From the Chicago Tribune, via The Week magazine,
Oklahoma’s new law, which cuts off undocumented immigrants from most government programs and mandates felony charges against anyone who transports or shelters them, has emerged as Exhibit A in the struggle.
Three months after the law took effect Nov. 1, anecdotal indications are mounting that many of Oklahoma’s estimated 100,000 illegal immigrants have fled the state. But so are indications that the new law is triggering unforeseen consequences.
Catch that? “Unforseen consequences.” Wonder what they might be?
The splintered trees, downed branches and piles of wood still littering nearly every neighborhood of this sprawling city two months after a devastating ice storm stand as a testament to something more than the ferocity of nature.
The debris is also a sign of the effectiveness of Oklahoma’s new law intended to drive illegal immigrants out of the state — the strictest such statute in the nation.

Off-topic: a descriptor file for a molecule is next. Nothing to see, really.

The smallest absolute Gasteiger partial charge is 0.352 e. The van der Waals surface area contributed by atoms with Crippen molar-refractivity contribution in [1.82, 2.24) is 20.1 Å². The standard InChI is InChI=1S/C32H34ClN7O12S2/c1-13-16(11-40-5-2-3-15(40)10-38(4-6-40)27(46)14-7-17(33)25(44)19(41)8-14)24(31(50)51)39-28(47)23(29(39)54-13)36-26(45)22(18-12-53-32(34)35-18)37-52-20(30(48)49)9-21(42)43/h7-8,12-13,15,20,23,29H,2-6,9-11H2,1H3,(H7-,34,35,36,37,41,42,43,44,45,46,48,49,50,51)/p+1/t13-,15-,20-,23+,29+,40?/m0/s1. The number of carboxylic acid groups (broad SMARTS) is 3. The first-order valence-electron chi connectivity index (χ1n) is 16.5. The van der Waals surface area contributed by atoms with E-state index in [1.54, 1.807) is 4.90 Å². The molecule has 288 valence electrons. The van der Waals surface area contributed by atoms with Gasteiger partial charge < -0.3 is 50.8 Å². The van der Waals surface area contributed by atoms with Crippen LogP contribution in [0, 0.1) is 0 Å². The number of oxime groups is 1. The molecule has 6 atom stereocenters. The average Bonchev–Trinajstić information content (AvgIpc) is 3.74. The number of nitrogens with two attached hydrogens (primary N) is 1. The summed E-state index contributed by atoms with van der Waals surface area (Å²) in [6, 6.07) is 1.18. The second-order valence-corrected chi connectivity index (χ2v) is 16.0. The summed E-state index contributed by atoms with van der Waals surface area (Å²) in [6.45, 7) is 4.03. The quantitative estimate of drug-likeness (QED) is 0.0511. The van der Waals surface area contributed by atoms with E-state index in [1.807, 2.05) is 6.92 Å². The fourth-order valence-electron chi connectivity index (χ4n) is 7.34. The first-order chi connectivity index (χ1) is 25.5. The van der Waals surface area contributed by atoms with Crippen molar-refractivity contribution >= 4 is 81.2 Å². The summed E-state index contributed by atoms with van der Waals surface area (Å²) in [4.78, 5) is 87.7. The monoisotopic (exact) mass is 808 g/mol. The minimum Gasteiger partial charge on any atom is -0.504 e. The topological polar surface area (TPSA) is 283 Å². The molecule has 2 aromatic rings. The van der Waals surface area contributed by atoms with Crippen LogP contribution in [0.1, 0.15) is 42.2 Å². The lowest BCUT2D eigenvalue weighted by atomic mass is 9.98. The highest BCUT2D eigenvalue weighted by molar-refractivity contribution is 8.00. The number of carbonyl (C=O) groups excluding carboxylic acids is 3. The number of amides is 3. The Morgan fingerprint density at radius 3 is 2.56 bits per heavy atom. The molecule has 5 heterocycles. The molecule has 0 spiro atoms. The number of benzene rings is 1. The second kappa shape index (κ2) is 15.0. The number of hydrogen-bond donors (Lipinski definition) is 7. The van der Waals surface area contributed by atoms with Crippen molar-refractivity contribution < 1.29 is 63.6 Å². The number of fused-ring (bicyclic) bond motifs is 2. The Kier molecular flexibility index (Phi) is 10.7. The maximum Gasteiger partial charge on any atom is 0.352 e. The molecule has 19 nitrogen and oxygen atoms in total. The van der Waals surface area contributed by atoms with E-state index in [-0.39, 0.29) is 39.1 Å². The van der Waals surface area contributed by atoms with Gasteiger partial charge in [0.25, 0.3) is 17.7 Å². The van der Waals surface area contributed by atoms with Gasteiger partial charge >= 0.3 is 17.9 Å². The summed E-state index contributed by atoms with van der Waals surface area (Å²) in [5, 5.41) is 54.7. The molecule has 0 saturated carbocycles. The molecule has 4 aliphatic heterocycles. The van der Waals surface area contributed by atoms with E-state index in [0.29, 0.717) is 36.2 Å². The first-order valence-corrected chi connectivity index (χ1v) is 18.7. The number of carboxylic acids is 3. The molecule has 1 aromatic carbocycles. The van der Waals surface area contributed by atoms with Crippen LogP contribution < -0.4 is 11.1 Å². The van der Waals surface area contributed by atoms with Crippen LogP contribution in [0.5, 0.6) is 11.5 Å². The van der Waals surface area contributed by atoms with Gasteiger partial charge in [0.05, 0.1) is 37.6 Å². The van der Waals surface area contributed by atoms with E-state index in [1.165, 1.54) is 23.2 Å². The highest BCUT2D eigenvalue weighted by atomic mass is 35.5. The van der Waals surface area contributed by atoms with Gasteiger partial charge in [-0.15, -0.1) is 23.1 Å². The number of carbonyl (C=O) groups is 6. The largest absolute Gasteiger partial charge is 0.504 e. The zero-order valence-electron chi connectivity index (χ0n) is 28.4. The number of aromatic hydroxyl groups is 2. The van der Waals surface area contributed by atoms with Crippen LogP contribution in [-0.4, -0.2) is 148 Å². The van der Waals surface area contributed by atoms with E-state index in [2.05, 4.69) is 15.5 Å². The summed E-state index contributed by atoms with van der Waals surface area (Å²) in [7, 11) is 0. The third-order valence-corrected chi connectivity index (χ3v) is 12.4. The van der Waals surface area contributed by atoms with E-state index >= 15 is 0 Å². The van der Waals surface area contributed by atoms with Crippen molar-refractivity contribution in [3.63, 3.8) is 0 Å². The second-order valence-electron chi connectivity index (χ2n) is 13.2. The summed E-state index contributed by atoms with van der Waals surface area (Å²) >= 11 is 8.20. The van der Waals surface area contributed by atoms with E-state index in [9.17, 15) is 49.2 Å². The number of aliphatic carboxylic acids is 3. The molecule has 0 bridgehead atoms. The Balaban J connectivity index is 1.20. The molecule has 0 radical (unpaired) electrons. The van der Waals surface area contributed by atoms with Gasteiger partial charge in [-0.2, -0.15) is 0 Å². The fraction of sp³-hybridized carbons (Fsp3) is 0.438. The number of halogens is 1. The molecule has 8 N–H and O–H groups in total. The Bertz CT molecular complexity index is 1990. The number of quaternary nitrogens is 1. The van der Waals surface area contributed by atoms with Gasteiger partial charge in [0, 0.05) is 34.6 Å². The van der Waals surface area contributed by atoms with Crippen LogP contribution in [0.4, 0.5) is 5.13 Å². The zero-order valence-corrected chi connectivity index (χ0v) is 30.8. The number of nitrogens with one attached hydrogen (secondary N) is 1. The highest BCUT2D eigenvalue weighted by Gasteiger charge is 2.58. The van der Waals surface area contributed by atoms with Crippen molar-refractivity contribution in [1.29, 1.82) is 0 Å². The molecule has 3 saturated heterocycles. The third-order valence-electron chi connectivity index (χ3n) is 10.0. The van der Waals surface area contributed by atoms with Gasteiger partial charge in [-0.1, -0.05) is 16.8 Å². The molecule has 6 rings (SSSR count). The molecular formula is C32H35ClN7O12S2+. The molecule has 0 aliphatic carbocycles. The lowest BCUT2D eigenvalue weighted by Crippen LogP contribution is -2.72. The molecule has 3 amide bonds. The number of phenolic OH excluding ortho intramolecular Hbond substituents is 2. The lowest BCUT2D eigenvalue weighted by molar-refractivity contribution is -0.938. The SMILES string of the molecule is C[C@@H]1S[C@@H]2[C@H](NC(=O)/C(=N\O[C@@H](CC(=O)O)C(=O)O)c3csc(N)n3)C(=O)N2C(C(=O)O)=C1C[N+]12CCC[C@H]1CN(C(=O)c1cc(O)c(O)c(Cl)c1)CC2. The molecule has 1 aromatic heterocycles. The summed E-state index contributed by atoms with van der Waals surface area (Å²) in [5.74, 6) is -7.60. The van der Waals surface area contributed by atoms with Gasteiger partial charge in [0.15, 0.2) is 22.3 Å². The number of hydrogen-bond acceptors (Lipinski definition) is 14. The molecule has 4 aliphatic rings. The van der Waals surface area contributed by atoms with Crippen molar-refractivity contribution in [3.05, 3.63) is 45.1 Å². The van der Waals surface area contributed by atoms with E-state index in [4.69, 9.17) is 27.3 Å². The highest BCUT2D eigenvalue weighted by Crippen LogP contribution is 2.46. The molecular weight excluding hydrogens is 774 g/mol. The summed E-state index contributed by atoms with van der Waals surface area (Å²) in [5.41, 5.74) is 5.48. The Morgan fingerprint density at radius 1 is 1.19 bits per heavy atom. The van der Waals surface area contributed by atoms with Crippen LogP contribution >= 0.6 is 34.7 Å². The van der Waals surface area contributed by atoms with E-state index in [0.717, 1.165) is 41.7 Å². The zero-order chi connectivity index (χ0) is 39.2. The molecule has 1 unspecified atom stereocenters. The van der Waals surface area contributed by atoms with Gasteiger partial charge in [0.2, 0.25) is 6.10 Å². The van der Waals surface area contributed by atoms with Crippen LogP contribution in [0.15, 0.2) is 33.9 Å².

The branches are still here, many of the law’s critics say, because the undocumented workers who would have cleaned them up are not.
“You really have to work hard at it to destroy our state’s economy, but we found a way,” said state Sen. Harry Coates, the only Republican in the state Legislature to vote against the immigration law. “We ran off the workforce.”
Construction companies that relied on undocumented laborers are having trouble completing jobs. Thousands of undocumented children have been dropped from the state’s Medicaid program. And business is down sharply at the stores, groceries and restaurants that serve a Hispanic clientele.
More rut roh. Or is it?
“The state of Oklahoma ought not be in the business of subsidizing the presence of people who are here illegally,” said Republican state Rep. Randy Terrill, sponsor of the Oklahoma Taxpayer and Citizen Protection Act of 2007, also known as House Bill 1804.
He’s got a point.
But is this what we want?